Nigerian Government on Wednesday pledged commitment to build the resilience and sustainability of the Niger Basin, so as promote livelihood support for countries benefiting from its resources.
This was the thrust at the National Workshop on the Establishment and Operationalisation of the Regional Climate Change Adaptation Fund and Payments for Environmental Services (RCCAF/PES) Mechanism” in Abuja.
The Permanent Secretary, Federal Ministry of Water Resources, Dr Didi Walson-Jack, said the Niger basin was one of the transboundary waters that should be protected, as it was a huge source of economic growth and sustainability for member countries.
According to her, promoting cooperation among member countries and ensuring integrated development of the basin and its ecosystem cannot be effectively done without availability of funds.
Walson-Jack expressed worry over the non-payment of members’ contributions, saying such delay was limiting the activities of the Niger Basin Authority (NBA).
She noted the need for member countries to effectively and efficiently contribute to the financing of NBA activities, so as to safeguard and preserve the basin’s ecosystem and natural resources.
“It is important to note that RCCAF is in line with the fourth principle of integrated water resources management, which states that “Water has an economic value in all its competing uses and should be recognised as both an economic and social good.
“It should be noted that NBA had already carried out and validated a study on autonomous and sustainable financing which resulted in the definition of five financing mechanisms adopted by the Basin’s high Authorities.
“These financing mechanisms are an integral part of the Niger Basin Water Charter and its Annexes and the RCCAF/PES falls within this approach”.
Mr Mukaila Babarinde, Coordinator, NBA National Focal Structure, said NBA’s main mandate was to sustainably manage the Niger Basin ecosystems.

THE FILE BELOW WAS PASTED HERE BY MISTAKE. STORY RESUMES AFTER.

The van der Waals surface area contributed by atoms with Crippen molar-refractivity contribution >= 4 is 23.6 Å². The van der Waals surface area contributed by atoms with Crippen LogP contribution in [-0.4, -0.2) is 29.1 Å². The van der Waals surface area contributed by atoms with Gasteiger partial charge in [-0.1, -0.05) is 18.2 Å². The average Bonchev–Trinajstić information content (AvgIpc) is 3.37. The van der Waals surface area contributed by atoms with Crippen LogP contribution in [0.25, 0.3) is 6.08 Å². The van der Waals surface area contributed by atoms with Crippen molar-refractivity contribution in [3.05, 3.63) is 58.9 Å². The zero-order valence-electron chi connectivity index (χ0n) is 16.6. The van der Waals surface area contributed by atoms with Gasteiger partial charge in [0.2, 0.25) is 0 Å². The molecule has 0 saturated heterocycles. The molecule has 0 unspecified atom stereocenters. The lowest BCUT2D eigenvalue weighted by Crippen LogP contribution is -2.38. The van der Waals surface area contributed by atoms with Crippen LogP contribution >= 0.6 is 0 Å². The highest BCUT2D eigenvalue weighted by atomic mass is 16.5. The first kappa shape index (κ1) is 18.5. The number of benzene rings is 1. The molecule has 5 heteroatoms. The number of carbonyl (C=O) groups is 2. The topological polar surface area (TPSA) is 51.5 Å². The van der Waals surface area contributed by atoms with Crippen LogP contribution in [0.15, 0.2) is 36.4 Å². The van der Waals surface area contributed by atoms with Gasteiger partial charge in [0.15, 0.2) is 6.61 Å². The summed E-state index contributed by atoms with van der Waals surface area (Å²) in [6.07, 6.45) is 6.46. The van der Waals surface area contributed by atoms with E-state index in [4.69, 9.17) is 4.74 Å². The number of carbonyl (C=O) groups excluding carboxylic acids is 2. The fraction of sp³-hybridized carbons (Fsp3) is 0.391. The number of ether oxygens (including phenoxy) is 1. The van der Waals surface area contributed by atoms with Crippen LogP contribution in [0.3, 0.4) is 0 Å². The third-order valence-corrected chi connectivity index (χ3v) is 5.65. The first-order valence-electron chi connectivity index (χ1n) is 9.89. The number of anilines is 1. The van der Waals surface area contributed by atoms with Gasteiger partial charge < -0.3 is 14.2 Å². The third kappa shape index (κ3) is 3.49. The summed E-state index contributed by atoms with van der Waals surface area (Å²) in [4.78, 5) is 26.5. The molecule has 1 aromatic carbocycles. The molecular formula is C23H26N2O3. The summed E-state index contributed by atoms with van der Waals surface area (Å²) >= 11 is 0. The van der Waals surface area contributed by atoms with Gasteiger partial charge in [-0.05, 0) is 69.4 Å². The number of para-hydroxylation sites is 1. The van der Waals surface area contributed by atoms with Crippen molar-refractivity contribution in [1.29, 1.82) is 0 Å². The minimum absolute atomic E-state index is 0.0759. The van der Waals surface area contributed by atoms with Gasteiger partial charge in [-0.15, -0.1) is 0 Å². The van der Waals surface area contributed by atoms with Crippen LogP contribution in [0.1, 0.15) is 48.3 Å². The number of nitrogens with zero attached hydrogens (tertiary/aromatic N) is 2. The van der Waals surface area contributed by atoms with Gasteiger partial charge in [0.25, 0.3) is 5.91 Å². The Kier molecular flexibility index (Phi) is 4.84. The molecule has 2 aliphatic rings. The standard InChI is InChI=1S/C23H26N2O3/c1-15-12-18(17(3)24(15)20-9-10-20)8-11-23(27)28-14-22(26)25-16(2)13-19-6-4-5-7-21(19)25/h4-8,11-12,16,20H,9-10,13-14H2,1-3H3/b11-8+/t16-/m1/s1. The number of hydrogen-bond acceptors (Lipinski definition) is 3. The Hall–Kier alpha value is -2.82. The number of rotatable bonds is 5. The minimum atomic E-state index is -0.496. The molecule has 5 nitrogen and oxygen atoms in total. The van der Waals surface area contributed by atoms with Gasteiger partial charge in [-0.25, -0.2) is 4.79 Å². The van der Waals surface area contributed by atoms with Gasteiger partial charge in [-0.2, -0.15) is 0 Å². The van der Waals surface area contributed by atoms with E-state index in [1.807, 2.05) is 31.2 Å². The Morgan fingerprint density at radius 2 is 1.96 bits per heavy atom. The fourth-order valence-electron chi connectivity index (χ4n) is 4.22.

This, he said was through integrated management of water resources and the enhancement of the living conditions and prosperity of the population.
“The focus of NBA therefore is the preservation of the Basin’s ecosystems, development of socioeconomic infrastructure and capacity building of actors within the Basin.
“It is also in creating an environment for peaceful coexistence among member countries”.
Babarinde noted that the NBA had proposed the establishment of the RCCAF/PES mechanism as a means to sustainably finance its activities.
Earlier, Mrs Christine Gbedji, RCCAF/PES Chairperson, said floods, droughts and climate variability promoting climate change, were more frequent and were becoming a reality in the basin.
She said continuous and accelerated degradation of the natural resources of the Niger Basin was increasingly noticeable due to inappropriate human activities and changing climatic conditions.
“The socio-economic activities of our countries are strongly linked to or dependent on the Niger River’s resources, especially water resources.
“It is more than necessary to ensure the sustainability of these resources for the economies of our countries and future generations as this dependence is accentuated with climate change”.
The chairperson however called for innovative financing sources for sustainable investments and development of the Niger River basin.
“Africa must take charge of itself; our NBA countries must be aware that development is endogenous and that we need a collective leap forward in order to stop being satisfied with the little assistance our partners provide us with”.
Continued dwindling of water flows observed over several decades, has contributed to the widespread degradation of natural resources, the worsening of water and wind erosion and the silting of the Niger River.
However, with the introduction of the Programme for Integrated Development and Adaptation to Climate Change in the Niger Basin (PIDACC), such efforts have seen an increased resilience of the people and ecosystems of the Niger River Basin.
The NBA was created in November, 1964 and has nine (9) member countries namely; Benin, Burkina Faso, Cote d’Ivoire, Cameroon, Guinea, Mali, Niger, Nigeria and Chad.
The Headquarters of the Authority is located in Niamey, Niger Republic.